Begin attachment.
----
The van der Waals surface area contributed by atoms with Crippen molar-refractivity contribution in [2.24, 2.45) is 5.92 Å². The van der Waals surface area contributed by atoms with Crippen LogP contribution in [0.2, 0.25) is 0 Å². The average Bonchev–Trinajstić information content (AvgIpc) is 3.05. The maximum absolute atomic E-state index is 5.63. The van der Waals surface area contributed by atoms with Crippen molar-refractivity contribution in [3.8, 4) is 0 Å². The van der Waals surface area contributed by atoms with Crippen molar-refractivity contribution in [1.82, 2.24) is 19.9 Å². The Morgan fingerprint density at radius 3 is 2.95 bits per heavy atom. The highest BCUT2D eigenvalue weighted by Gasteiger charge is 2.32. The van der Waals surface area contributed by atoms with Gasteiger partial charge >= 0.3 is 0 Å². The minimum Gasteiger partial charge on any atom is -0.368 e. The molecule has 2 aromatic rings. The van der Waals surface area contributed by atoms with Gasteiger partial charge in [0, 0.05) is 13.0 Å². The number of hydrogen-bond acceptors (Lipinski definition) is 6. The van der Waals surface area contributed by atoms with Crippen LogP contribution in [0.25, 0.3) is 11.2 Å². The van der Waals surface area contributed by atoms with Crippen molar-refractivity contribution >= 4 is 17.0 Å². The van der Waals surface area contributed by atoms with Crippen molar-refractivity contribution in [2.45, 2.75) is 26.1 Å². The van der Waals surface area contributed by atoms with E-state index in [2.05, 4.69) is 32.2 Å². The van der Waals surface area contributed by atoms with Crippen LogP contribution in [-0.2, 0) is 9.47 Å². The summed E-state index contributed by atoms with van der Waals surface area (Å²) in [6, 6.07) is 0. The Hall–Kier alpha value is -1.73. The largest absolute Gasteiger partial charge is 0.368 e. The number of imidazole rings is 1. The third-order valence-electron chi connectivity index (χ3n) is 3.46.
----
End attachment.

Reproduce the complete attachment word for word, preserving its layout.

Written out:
The van der Waals surface area contributed by atoms with Crippen molar-refractivity contribution in [2.24, 2.45) is 5.92 Å². The van der Waals surface area contributed by atoms with Crippen LogP contribution in [0.2, 0.25) is 0 Å². The average Bonchev–Trinajstić information content (AvgIpc) is 3.05. The maximum absolute atomic E-state index is 5.63. The van der Waals surface area contributed by atoms with Crippen molar-refractivity contribution in [3.8, 4) is 0 Å². The van der Waals surface area contributed by atoms with Crippen molar-refractivity contribution in [1.82, 2.24) is 19.9 Å². The Morgan fingerprint density at radius 3 is 2.95 bits per heavy atom. The highest BCUT2D eigenvalue weighted by Gasteiger charge is 2.32. The van der Waals surface area contributed by atoms with Gasteiger partial charge >= 0.3 is 0 Å². The minimum Gasteiger partial charge on any atom is -0.368 e. The molecule has 2 aromatic rings. The van der Waals surface area contributed by atoms with Gasteiger partial charge in [0, 0.05) is 13.0 Å². The number of hydrogen-bond acceptors (Lipinski definition) is 6. The van der Waals surface area contributed by atoms with Crippen LogP contribution in [0.25, 0.3) is 11.2 Å². The van der Waals surface area contributed by atoms with Crippen molar-refractivity contribution >= 4 is 17.0 Å². The van der Waals surface area contributed by atoms with Crippen molar-refractivity contribution in [2.45, 2.75) is 26.1 Å². The van der Waals surface area contributed by atoms with E-state index in [2.05, 4.69) is 32.2 Å². The van der Waals surface area contributed by atoms with Crippen LogP contribution in [-0.2, 0) is 9.47 Å². The summed E-state index contributed by atoms with van der Waals surface area (Å²) in [6, 6.07) is 0. The Hall–Kier alpha value is -1.73. The largest absolute Gasteiger partial charge is 0.368 e. The number of imidazole rings is 1. The third-order valence-electron chi connectivity index (χ3n) is 3.46.